Tuesday, May 31, 2011

On the Virtues of Being an Individual Contributor!

My Previous Role...

Eight months ago, I left a leadership position in Information Technology at GE Healthcare and took a new role as an "individual contributor" on the Enterprise Architecture Team, also within Information Technology.  I had reached my bullshit limit, the tank was full and it was time to figure out how to empty it out.

My former title was Director, Global IT Operations.  My new title is Principal Technologist, Managed Solutions / ASP.  I moved from the management career track to the technical career track, and I've never been happier.  My passion at work is not Powerpoint or meetings or awards or any of that crap.  It's problem solving.  It's helping the business succeed with new opportunities and ideas.  So much of my creativity was stifled by the managerial straitjacket that you're forced to wear, especially in big companies.

"Let me tell you something about TPS reports..."

My New Role!

Yes, I did get the memo.  Yes I read it.  And frankly, I stopped giving a shit.  As the Director of Operations, I was, quite literally, on-call 24 hours-a-day, 7 days-a-week, 52 weeks-a-year.  I did that job for three years before I realized how miserable I was.  Worse yet, how miserable I was making my wife, my friends, colleagues and co-workers.  And my employees were miserable too.  I stopped caring about them a good 6 months before I finally switched jobs.  And that was totally unfair to them.  Fortunately, they have a new manager who's totally into the role (although she is starting to show cracks in her plaster too, it's a very, very hard job).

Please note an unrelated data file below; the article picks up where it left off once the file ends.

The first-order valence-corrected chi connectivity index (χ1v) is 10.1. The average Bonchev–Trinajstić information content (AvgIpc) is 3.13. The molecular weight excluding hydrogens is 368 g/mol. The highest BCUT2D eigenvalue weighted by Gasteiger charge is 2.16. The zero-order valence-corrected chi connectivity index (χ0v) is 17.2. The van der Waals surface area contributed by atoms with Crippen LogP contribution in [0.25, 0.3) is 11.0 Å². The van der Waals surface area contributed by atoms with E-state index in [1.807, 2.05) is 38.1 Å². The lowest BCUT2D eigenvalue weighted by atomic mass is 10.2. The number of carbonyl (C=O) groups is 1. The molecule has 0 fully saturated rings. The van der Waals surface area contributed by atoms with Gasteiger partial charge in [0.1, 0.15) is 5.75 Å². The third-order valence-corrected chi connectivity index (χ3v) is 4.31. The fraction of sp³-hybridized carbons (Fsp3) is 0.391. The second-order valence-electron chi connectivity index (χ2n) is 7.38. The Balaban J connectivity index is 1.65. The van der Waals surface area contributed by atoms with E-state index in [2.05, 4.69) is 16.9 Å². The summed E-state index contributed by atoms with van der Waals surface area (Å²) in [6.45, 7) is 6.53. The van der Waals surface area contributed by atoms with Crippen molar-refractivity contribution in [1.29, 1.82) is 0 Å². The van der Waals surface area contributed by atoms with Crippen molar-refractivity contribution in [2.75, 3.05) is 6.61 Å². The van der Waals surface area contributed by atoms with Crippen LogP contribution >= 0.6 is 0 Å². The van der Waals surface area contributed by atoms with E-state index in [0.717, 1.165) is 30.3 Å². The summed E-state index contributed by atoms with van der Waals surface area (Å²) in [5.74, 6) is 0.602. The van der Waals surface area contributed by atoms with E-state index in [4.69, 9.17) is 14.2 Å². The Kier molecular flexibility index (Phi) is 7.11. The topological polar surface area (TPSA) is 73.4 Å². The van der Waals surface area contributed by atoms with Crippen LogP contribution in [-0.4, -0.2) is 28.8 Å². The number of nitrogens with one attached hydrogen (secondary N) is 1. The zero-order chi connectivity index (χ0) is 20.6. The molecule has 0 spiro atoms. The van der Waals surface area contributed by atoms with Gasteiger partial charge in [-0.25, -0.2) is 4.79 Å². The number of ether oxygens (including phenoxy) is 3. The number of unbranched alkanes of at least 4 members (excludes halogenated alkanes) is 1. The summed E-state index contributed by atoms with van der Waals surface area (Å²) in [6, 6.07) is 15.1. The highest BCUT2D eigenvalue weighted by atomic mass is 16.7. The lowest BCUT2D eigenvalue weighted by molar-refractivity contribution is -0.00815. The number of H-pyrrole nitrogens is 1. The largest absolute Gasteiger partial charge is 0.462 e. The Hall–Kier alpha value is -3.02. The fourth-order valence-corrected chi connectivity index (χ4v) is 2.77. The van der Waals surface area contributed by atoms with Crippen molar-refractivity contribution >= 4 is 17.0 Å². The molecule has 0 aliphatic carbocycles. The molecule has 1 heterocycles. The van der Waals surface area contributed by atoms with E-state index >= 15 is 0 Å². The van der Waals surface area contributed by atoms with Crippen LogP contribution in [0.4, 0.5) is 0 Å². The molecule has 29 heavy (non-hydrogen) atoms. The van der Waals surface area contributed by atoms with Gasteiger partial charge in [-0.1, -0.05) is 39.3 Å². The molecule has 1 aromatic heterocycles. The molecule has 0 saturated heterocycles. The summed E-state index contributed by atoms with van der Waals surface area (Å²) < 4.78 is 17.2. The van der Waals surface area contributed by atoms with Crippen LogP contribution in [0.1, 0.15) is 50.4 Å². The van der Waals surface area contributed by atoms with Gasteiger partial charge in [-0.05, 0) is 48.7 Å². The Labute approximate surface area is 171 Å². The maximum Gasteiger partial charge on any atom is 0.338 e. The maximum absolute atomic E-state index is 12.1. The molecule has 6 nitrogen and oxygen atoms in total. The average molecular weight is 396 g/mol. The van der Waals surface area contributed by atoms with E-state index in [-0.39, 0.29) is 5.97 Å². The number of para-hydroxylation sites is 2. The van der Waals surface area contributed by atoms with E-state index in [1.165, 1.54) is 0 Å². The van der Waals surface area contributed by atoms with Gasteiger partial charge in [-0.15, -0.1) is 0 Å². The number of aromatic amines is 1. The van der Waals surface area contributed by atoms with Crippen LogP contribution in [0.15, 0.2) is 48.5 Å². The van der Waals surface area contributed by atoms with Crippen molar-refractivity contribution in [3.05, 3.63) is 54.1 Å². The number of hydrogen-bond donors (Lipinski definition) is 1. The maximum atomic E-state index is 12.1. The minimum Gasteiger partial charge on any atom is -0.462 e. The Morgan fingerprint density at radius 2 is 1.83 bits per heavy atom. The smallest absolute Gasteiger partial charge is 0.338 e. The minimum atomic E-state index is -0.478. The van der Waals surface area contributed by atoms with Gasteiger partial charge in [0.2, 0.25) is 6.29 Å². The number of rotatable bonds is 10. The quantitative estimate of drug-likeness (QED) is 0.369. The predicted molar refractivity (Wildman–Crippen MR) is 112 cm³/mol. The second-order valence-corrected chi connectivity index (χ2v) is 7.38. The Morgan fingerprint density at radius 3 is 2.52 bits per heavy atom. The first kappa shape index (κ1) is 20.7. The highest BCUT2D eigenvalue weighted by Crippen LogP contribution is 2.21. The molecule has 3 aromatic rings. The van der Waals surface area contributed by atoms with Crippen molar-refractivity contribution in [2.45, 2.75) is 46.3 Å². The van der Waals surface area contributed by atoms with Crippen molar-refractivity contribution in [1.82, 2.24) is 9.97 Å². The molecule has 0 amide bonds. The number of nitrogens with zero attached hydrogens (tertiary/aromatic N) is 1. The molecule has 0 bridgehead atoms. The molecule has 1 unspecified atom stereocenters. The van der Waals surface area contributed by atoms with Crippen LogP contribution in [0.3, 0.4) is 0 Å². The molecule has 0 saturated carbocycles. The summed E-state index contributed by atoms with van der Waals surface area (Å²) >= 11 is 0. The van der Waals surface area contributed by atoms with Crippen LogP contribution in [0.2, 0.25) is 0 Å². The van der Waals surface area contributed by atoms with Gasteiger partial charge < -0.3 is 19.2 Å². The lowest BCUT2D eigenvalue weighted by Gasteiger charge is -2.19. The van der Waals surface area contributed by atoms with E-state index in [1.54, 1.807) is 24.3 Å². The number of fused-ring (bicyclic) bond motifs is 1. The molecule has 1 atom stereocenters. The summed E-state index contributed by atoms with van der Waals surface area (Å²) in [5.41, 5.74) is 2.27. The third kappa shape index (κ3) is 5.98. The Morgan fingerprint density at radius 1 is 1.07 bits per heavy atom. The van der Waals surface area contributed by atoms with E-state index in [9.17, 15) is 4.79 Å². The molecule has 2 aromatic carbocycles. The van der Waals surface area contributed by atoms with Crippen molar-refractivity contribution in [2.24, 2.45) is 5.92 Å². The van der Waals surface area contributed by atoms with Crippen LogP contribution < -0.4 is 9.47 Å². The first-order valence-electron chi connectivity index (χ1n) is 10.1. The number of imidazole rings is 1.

I learned early on in my career as a manager / director is that people really are different.  They each require a different mix of hands-on / hands-off management.  It became increasingly tiresome to try and balance the needs of each individual against the needs of the team.  I'm much more comfortable with the self-directed employees who are given long-term goals and let go to work their way to the solution.  Unfortunately, those employees are few and far between.  In my experience, it's about 1 in 15 employees who are able to work this way.

One approach I've seen my colleagues use is the "I don't care, get it done" style of management.  This is a favorite among type-A hyper achievers who step on people on their way up the corporate ladder.  Personally, I can't work that way (as much as I might want to).  The other approach is "super-nanny," always protecting the employees from the evil executives and nefarious customers.  Unfortunately, I can't work that way, either.  Throughout my career as a manager / director, I tried to strike a balance somewhere between the two and was constantly getting dinged from below and above for not setting / meeting expectations.  Driving down the middle of the road can get you killed.

Clearly, I was doing it wrong.  And I was miserable.